A probe into a healthcare charity has widened after a police report was lodged against three people linked to the Bone Marrow Donor Programme (BMDP).
The Sunday Times understands that the police report, filed in April, accuses the trio of falsifying records to deceive officers from the Ministry of Health (MOH) and the Commissioner of Charities.
BMDP had been in the news earlier this month when The Sunday Times reported that MOH had commissioned an audit into the healthcare charity that manages a private bone marrow registry here, following feedback it received on administrative and governance issues within the organisation.
The audit into the BMDP started in September last year.
It is not known when the audit will be completed, but the 24-year-old charity’s Institution of a Public Character (IPC) status expires next month.
The IPC status allows it to raise funds from donors who will enjoy a tax deduction – the lifeline for many charities here.
From time to time, you will hear about things, and if it is quite recurring, then a special audit is something to verify the facts, whether there is anything substantial in what you have been hearing
MR GERARD EE, a veteran in the charity sector and chairman of the Charity Council, pointing out that special audits do not necessarily indicate any wrongdoing or fraud.
At the time, MOH said that it had yet to conclude the review, and it was premature to comment on it or discuss if action will be taken.
The police confirmed to The Sunday Times that a report had been lodged and investigations are ongoing. It is not clear whether the report is linked to the audit.
Sources say that the investigation into falsified documents is related to salary increments, and that the complainant had surrendered documents to police during an interview.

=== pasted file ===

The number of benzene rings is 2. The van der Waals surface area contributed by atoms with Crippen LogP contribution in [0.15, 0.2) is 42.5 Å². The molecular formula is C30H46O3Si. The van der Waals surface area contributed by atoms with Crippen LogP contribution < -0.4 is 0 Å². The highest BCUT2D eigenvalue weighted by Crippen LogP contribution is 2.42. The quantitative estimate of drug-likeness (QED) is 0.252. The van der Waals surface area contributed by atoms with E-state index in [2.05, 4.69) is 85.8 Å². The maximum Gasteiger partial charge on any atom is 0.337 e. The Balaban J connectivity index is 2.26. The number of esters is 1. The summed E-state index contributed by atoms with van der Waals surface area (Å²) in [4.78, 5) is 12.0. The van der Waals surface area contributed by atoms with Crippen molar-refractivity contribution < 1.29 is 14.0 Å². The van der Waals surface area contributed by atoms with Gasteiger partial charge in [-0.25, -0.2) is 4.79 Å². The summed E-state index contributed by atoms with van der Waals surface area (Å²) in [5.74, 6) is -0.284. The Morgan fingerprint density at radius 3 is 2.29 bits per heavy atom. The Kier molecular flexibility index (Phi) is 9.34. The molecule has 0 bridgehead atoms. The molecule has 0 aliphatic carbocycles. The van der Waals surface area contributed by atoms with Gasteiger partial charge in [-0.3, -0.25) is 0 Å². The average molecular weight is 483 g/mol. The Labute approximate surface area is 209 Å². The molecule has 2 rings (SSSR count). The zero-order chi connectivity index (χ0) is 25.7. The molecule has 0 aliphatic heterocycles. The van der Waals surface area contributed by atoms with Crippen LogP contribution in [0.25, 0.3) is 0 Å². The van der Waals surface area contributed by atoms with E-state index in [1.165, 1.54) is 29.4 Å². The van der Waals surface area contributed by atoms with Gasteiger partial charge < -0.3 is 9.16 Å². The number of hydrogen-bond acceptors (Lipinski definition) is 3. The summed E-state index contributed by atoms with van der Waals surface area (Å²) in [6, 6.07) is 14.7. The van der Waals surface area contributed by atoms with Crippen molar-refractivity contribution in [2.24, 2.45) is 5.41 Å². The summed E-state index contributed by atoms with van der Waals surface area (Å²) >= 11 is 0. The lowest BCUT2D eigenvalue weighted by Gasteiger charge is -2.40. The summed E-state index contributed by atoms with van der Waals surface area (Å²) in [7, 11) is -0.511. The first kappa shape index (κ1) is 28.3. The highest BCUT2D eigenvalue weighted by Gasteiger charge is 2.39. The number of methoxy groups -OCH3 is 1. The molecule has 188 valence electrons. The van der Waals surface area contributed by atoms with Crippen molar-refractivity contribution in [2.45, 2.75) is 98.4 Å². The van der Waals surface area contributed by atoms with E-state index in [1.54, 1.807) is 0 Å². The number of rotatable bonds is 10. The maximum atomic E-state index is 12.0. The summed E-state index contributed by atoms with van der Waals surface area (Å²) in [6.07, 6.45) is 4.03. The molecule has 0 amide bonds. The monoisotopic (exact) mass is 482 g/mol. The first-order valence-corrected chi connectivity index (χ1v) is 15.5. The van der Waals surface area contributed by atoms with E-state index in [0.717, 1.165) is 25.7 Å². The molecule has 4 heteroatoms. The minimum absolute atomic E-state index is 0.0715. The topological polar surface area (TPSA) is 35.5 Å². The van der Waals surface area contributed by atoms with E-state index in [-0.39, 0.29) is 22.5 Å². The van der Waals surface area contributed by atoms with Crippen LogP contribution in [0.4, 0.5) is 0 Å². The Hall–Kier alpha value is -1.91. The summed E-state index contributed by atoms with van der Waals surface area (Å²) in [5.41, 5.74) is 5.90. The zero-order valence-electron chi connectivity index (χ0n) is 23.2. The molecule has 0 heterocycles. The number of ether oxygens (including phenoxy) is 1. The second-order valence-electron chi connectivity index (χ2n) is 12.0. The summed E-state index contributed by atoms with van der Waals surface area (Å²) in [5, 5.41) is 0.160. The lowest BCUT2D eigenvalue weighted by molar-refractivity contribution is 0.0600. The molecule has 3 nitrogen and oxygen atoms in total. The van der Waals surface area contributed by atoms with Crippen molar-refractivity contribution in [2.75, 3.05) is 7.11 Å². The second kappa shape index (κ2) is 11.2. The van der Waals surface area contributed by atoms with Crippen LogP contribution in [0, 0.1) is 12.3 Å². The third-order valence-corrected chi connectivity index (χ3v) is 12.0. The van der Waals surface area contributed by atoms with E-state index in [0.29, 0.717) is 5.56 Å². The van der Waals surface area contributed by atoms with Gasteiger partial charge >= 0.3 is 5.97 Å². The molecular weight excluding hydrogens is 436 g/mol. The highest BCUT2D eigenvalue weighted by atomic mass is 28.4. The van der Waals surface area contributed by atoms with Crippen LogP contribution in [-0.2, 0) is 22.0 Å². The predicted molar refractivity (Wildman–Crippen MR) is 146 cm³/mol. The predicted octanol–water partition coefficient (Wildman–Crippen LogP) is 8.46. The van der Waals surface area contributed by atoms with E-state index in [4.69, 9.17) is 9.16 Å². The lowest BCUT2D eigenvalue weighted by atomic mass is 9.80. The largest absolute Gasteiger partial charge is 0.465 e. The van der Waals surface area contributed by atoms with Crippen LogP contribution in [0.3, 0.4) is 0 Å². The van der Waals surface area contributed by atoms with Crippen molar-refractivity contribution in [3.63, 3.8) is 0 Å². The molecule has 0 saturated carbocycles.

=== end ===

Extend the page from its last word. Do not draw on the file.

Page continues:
Asked if the police investigations were linked to its audit, MOH said: “MOH’s review on BMDP is ongoing. We have not lodged any police report on BMDP.”
On its part, BMDP said: “The BMDP is unable to comment on the ongoing police investigation, however it is committed to assisting the authorities in their investigation”.
BMDP builds and manages Singapore’s only register for volunteer bone marrow donors, helping to save the lives of Singaporeans suffering from blood-related diseases.
Bone marrow, or blood stem cell, transplant is the best treatment option for patients diagnosed with blood diseases such as leukaemia and lymphoma. Without a transplant, many of them will die.
At any one time, at least 50 patients here are waiting to find a matching donor.
Over 75,000 donors have joined the BMDP registry, which records a person’s genetic type through a cheek swab. Donors need to be between 17 and 49 to sign up.
BMDP has a staff of about 20 and a 13-member executive committee made up of professionals including doctors, lawyers and accountants.
BMDP’s reserves have grown from $1.6 million in 2012 to $16.7 million last year.
In the ongoing audit, KPMG had highlighted several “critical and major” areas of concern after reviewing the charity’s operations between 2013 and July last year.